Another way to go about it is to segregate income, expenses, debt and investment. This is how Dubai-resident Sidhartha Halder keeps track of his incoming and outgoing finances using a spreadsheet – his go-to means of budgeting.

“I build a yearly plan with careful analysis of big expense blocks to set the goals for each type of savings or investment categories. I then track details every month, with the idea of saving first and spending after that,” explained Halder.

Here’s a template of the type of worksheets he uses:

Budget 2
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A further breakdown of recurring or routine household expenses:

Budget 3
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How do you set up your budget using the above techniques?
1. Write in your income. Using your budget spreadsheet, write down your expected income under a section titled ‘income’. List each salary out separately in the sections provided.

2. Create categories. Moving down to the expenses section, write down all the categories you typically spend money in. Include categories for all bills, spending, debt payments, and savings.

3. Estimate your expenses. Now that you have categories, list out the amount you expect to spend in each category in a column titled ‘budgeted’. Keep reading for how to determine how much to plan in each category.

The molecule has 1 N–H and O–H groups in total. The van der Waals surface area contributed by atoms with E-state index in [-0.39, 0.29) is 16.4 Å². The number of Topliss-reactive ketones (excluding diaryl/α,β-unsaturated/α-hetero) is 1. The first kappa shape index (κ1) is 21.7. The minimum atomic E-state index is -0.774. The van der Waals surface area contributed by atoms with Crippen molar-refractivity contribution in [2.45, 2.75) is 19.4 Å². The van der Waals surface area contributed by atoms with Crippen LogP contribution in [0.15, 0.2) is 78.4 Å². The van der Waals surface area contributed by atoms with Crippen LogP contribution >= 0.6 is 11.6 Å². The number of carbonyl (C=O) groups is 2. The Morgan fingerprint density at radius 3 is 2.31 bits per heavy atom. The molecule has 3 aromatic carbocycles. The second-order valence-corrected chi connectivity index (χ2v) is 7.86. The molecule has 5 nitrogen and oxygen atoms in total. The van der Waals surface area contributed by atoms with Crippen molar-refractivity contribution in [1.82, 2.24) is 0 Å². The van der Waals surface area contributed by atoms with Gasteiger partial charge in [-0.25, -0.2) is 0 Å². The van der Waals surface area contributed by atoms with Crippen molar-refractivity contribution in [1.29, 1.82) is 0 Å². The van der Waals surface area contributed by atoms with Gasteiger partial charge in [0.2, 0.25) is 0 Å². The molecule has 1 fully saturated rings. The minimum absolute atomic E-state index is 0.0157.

Here are the common budget categories:

Fixed Expenses: Rent/Mortgage, Auto Insurance, Health Insurance, Life Insurance, Other Insurance, Subscriptions, Mobile Phone Bill, Utilities and Electricity (DEWA) and Internet.

Variable Expenses: Groceries, Restaurants, Fuel, Personal Allowance, Clothing, Entertainment, Household, Haircuts/Grooming and Gifts.

Miscellaneous Expenses: Write in a category for any expense unique to the month you are currently budgeting for that doesn’t tend to repeat.

How much to budget in each slot? How to know where to cut back?

After you printed out your last 3 months’ of bank statements, go through every transaction and label it with the budget category it falls into. Then, add up the total of each category and divide it by three to get the average spend in each category over the last three months.

Next, determine where you need to cut back. If you are struggling to make ends meet or spending more than you make every month, look at the categories you feel are the least essential and where your spending is the least controlled.